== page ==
I advocate that technology is not so important for vendors as the understanding of client’s business and action awareness. One may use any cutting-edge technology and make a sucky mess. But you can work at the tried-and-true PHP. If programmer understands the purpose of deeds, they bring great value.

Today our primary product is soft building. But more and more we try to pass the way of full-scale startup development working as a startup team. In this case our client  may undertake management and strategy planning tasks, and we are totally responsible for the technical implementation.

Why did you decide to focus on startups?

The answer is simple – Artjoker gives the most value for these customers. We can do the market research, figure out monetization patterns. That is companies’ must have at the start. Our marketing department may consult how to enter the market, determine if it had some free space, prompt what niche to move at. We research web and mobile products – that is needed everywhere. Startups are the products that get maximum benefit from us. Although, it doesn’t mean that we haven’t got any projects of another type.

Since late last year, we’ve launched a Market Research service for startups. It’s a complex investigation, which our specialists conduct for about 1,5 months. And it allows to build an individual business model for the client, to investigate the market, to define the monetization pattern in advance, to estimate the peers. Indeed, we should undeceive a man in various aspects. If we didn’t do that, a project wouldn’t get even launched. The failure may be caused by lack of resources or an idea man could be out of understanding how to gether a team and make it “play”.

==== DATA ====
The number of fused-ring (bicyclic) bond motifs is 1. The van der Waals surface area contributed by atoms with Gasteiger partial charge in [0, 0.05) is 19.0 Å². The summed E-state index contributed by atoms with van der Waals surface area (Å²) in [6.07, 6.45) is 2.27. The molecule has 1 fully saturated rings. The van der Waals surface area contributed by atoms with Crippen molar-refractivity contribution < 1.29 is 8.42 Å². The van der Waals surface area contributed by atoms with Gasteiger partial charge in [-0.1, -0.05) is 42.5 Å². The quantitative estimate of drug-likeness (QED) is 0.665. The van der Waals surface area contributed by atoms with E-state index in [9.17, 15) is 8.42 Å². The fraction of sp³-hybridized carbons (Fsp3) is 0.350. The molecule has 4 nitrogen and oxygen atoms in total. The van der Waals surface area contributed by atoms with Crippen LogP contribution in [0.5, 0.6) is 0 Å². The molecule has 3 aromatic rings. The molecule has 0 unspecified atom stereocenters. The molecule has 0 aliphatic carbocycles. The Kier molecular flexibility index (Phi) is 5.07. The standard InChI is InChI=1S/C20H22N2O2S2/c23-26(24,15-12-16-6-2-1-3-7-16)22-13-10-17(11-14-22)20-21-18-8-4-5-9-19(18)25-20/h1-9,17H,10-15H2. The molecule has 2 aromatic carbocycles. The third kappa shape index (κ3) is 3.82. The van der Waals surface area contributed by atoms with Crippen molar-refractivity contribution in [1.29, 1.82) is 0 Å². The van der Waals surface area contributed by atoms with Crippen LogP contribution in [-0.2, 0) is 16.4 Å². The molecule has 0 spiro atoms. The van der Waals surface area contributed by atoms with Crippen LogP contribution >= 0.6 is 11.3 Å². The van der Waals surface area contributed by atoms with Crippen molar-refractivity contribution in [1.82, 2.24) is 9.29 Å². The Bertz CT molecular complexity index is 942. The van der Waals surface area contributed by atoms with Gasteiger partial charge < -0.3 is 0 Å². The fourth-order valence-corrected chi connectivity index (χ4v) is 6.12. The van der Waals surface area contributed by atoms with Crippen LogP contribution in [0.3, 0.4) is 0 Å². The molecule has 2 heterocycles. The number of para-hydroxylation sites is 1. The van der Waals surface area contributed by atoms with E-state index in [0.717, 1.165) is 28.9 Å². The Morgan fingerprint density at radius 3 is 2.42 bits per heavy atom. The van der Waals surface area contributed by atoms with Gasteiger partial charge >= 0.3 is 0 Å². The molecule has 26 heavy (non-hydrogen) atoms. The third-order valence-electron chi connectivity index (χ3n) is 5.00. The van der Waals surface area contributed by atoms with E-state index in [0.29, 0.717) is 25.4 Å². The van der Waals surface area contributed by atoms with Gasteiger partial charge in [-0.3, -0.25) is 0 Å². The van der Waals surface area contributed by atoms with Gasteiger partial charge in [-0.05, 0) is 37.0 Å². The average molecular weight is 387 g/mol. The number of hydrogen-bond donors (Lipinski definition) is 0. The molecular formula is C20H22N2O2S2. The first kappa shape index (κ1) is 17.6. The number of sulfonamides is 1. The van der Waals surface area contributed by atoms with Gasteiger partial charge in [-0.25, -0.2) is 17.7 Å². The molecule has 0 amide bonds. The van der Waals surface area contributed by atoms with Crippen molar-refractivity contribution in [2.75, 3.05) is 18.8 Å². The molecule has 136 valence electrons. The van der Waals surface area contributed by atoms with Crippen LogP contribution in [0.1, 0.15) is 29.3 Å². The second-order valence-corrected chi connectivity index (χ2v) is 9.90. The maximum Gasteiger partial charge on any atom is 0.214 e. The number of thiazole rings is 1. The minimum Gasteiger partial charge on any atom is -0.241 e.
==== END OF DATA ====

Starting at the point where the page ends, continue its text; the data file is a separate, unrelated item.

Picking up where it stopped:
How do you appreciate your working experience on the Ukrainian market?

We’ve got another particular feature. Initially, for a long time (about 8 years or so) we worked solely on the Ukrainian market. I think it’s a huge mistake of us that we made in due time. But we felt comfortable here, we grew stronger, performed the project for local businesses and national brands. It’s the very hallmark distinguishing us from the vast majority of outsourcers. Some our peers, when meeting us in Cluster or anywhere else, whenever ask: “are you still alive, “do you work with Ukrainian customers.” I’m able to state: we can do a proper job for Ukrainian clients, and do our job well. There are lots of excellent Ukrainian companies, and it’s possible to earn on IT in house.